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Lessons from the Field: Tornadoes Carve Path of Destruction Across North Texas

By Texas Mutual Insurance | Dec 29, 2015
Lessons from the Field: Tornadoes Carve Path of Destruction Across North Texas image

Generally speaking, the key to moving forward is to avoid looking back. But that’s not entirely true when it comes to workplace safety.

Over the holiday weekend, 11 tornados swept the Dallas area. The destruction included 50,000 power outages, 1,000 leveled homes and buildings, and, most important, 11 fatalities, including an infant.

In the wake of the widespread devastation, Gov. Gregg Abbott declared a state of emergency in Dallas, Ellis, Rockwall and Collin Counties. State and federal agencies, including the Department of Public Safety, are on hand to help assess and reverse the damage.


Red Cross Offers Tornado App

The American Red Cross offers an app that helps you weather tornados. The app features a tornado warning notification, location-based shelter maps, step-by-step guides to creating an emergency response plan, and interactive quizzes that test your knowledge. Preloaded content provides instant access to safety information, even without reception or an Internet connection.

In light of the work facing our neighbors to the north, it might seem counterproductive to look
in our rearview mirrors at the weekend’s devastation. But safety professionals know we can
learn valuable lessons from previous emergencies. Those lessons can help us prepare for future emergencies.
With that in mind, here are a handful of tips for weathering tornados and the secondary hazards that often blow in with them.

The calm before the storm

  • Create an emergency response plan, and practice it regularly.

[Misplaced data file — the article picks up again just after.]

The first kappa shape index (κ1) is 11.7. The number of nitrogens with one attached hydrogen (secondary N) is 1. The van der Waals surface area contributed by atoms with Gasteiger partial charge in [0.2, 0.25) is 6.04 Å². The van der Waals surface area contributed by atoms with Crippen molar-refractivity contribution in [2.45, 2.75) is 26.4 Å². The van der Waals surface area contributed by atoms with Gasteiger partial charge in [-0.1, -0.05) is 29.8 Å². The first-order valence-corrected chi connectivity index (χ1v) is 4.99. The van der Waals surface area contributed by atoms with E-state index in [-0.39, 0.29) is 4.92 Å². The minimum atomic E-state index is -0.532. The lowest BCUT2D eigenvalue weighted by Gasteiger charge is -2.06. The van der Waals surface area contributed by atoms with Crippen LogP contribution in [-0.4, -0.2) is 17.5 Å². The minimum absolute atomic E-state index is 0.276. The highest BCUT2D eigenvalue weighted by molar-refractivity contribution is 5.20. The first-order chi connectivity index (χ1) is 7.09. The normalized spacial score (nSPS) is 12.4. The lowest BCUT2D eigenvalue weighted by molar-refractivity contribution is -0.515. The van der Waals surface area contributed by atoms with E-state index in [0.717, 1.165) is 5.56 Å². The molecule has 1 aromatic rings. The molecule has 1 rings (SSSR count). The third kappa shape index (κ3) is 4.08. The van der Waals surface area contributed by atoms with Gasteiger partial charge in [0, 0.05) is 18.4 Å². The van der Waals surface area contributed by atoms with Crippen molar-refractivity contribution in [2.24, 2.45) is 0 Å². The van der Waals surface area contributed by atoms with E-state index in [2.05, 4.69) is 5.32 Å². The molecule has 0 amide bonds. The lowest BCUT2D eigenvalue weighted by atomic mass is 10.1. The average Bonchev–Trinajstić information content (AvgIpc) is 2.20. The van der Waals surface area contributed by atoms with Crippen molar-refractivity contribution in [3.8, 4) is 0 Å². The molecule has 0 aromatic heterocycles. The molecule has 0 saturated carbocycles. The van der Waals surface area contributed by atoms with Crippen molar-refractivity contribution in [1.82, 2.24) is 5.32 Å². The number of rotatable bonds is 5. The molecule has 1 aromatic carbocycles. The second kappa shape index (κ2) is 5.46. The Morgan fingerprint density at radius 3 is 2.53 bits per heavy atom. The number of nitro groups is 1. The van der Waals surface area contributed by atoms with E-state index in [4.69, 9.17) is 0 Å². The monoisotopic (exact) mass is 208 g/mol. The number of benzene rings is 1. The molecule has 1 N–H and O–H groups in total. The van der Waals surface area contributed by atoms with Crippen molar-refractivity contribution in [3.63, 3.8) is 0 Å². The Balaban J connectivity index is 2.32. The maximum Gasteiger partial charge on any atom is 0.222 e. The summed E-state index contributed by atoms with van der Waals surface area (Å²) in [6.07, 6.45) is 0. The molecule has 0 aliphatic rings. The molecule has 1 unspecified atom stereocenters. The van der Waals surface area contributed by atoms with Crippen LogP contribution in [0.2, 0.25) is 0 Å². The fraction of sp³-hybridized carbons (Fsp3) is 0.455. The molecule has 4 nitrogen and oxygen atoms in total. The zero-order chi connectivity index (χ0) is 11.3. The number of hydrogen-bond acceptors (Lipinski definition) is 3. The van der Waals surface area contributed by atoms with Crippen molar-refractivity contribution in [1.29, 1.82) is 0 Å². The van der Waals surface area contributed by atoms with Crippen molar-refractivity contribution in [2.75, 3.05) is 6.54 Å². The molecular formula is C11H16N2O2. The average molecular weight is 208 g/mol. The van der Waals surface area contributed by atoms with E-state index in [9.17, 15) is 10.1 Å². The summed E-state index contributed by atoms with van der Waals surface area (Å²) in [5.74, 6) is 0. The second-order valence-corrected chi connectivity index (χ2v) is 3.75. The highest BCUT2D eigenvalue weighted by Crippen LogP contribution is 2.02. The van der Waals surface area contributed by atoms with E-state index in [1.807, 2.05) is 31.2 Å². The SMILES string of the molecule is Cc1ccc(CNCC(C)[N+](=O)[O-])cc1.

• Assemble an emergency kit that includes food, water, blankets, first aid supplies and prescription medications. You should have enough supplies to last at least 72 hours.
  • Learn the key threat assessment terminology. A tornado watch means tornadoes are possible, so stay alert for approaching storms. A tornado warning means a tornado has been sighted or indicated by weather radar. Take shelter immediately.
  • Make accommodations for people who have special needs. For example, a person in a wheelchair may need help getting to a safe place.
  • Identify a safe room where people can gather during a tornado.

In the eye of the storm

  • Watch for the warning signs, such as dark, greenish skies; large hail; a large, dark, low-lying cloud (particularly if rotating); and a loud roar, similar to a freight train.
  • Get to a safe place away from windows. The safest place to be is an underground shelter, basement or safe room. If no underground shelter is available, a small, windowless interior room or hallway on the lowest level of a sturdy building is the safest alternative.
  • Protect your head. Most injuries associated with high winds are from flying debris.
  • If you are caught outside, get into a ditch or gully. If possible, lie flatly and cover your head with your arms.
  • Remember that a vehicle is the least-desirable place to be during a tornado. If you have to shelter in a vehicle, put your seat belt on, get your head below window-level, and cover it with your hands and a blanket if possible.

All’s Quiet Now

  • Continue listening to local news or NOAA Weather Radio for updated information and instructions.
  • If you are away from home, return only when authorities say it is safe to do so.
  • Report fallen power lines and broken gas lines to the utility company immediately.
  • Tell friends and family you're safe. The American Red Cross Safe and Well web site offers central location for